Informant – “Break a leg is when you wish to wish an actor good luck in a theater. You can’t say good luck, you instead say break a leg.”
JK – “When did you first hear it?”
Informant – “I heard it many years ago when I was performing and around stage people. They just told me that’s what you do.”
JK – “Why do you think this practice exists?”
Informant – “I was told that the gods of the theater, if you told someone good luck, the mischievous gods would intercede and that person would screw up. But if you didn’t say that, if you told them the opposite, the gods wouldn’t have anything to respond to and they wouldn’t notice that person. It could also be that the applause would be so great that you would have to take a bow. And the traditional bow, in the Victorian bow, you would have one leg in front of the other and to bow you would break your leg. Well not literally, but it would be like bending your knee in a weird way.”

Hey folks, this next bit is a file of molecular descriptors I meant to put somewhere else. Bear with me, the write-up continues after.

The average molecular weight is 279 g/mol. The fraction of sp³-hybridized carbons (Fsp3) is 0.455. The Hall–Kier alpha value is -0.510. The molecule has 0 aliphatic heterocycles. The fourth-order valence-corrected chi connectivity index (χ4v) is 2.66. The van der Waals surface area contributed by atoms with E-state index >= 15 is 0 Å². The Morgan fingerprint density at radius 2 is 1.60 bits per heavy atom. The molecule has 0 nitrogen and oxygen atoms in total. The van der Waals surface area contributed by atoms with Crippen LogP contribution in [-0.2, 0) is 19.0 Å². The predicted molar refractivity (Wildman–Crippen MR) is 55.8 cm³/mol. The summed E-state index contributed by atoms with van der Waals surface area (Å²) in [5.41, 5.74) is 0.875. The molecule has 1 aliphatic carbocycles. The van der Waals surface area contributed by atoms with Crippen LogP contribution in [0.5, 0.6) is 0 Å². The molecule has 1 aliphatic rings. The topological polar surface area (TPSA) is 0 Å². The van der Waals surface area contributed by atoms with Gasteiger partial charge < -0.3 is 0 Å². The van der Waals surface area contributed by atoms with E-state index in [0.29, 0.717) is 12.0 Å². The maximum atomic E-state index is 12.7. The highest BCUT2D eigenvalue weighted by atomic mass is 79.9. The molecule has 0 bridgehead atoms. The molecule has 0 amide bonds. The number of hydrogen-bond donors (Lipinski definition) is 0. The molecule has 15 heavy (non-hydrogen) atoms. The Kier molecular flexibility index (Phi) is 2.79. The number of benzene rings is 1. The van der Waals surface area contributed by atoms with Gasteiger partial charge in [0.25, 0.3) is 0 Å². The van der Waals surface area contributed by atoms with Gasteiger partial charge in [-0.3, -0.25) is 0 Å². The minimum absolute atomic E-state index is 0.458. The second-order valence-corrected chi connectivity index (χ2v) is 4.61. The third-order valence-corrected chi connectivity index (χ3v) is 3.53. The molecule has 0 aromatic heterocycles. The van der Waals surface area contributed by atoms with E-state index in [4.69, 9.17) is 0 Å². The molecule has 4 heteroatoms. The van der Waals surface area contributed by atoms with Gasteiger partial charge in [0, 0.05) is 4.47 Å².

There is also a humor to the wish. Before it became a cliche, telling someone to break a leg may have been a way to get them to laugh and relax before going on stage.